Molasses-Orange Cookies with Espresso Glaze

Molasses-Orange Cookies with Espresso Glaze

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I invented a cookie!

Grandma’s Molasses was having a recipe contest, and since I’ve never created my very own cookie recipe before, I seized the moment, thought about flavors, and then inspired by my previous experiment with Orange Mocha Muffins, I created these Molasses-Orange Cookies with Espresso Glaze. Why not?

I looked at a million cookie recipes and then mish-moshed them together with some of my own experiences to figure out how best to do this. By the end I was just tasting, adding, tasting, checking, and adjusting as I went along. And I think they’re terrific! I left some unglazed for the kids, although Nathaniel has warmed to the espresso already. The glaze, despite the powdered sugar it contains, isn’t terribly sweet, but it’s a great counterpoint to the sweet cookie and the turbinado sugar it’s rolled in, with the orange there just as a whisper to add a subtle note that makes these cookies really unique.

I started simply, creaming together butter and two kinds of sugar, cane and sucanat. Sucanat already has a slight molasses flavor, so I thought the cane sugar would balance it out.

butter and sugars

butter and sugars

Once those were well mixed, I added an egg. All cookies need an egg. (Well, I guess vegan cookies don’t, they get flax eggs, but I had a real egg and I egged it on in.)

added egg

Once that was well beaten, I added the molasses (key ingredient) and some vanilla bean paste.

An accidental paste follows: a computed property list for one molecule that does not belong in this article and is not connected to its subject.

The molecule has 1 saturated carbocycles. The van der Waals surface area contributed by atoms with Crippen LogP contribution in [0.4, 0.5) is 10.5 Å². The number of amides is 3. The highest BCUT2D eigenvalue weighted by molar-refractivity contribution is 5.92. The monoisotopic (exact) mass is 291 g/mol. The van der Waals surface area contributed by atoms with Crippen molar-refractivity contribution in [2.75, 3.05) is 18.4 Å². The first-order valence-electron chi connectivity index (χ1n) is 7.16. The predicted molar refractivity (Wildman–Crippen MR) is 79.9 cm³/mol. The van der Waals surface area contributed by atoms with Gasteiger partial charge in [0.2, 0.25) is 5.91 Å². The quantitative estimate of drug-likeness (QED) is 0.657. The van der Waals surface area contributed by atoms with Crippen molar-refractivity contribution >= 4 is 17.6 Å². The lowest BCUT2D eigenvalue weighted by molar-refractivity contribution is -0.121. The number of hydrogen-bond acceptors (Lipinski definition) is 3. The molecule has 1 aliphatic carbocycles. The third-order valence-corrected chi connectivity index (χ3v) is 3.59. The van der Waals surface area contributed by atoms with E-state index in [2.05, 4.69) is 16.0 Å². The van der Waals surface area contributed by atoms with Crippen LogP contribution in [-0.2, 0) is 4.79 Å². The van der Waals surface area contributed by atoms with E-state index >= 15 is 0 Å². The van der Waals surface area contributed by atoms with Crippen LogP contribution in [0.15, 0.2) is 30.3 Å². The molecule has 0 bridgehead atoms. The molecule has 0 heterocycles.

molasses and vanilla

I was pretty nervous, as I was making this one up myself, but it started to look like the beginnings of a cookie batter pretty quickly.

butter, sugars, egg, molasses, and vanilla

Once I was happy with that, I turned to the dry ingredients. I used whole wheat white flour and wheat germ, baking soda, sea salt (my new preference), cinnamon, and ginger. Every good molasses cookie needs cinnamon and ginger, but I didn’t want to be too heavy-handed since I was planning on bringing in two more flavors later on.

dry ingredients

I whisked.

dry ingredients, whisked

While I was there, I looked for something else to do that wouldn’t require me to turn on the stand mixer again for a minute. I’ve been binge-viewing Revolution on my iPad, and the mixer’s so loud that I can’t watch at the same time, and I was at a really good part. I took the opportunity to zest the orange. (My timing was perfect; Dave had just walked in with the oranges about two minutes earlier.)

orange zest

I juiced it as well, but didn’t add either one in yet. I figured I’d have to gauge that by taste, so I set it aside and poured half the flour mixture into the stand mixer bowl. Off went Revolution, on went the mixer.

flour added

beating in flour

I repeated this with the rest of the flour.

Then I got so absorbed with added orange zest and orange juice and tasting, and adding more, and mixing, and tasting, that I completely forgot to take any more pictures until the cookies were actually out of the oven. Oh wait — for some reason I took a quick shot of the turbinado sugar, waiting for its first cookie ball.

turbinado sugar

So with no photos to show for it, I played with the zest and juice until I had a nice subtle orange flavor going, and then, noting that the batter was a little sticky, I chilled it for half an hour. I would have chilled it for longer, but I was impatient, so I stuck with 30 minutes and then chilled it again between batches, just to keep it workable.

In my 30 minute break, I made the glaze, which I mysteriously also neglected to photograph. This is so unlike me!

The glaze was inspired by a nice thin cinnamon glaze I’ve made before, although I felt it was important to mix the espresso powder with hot water first, and then add vanilla, and then smooth it out with a little milk. I did the milk last so I could add a little in at a time, and I took notes so I’d know exactly how much I used of everything. Maybe that’s why I wasn’t taking pictures, I was too busy writing things down. (Next time I’ll just use voice dictation and get batter all over my iPhone.)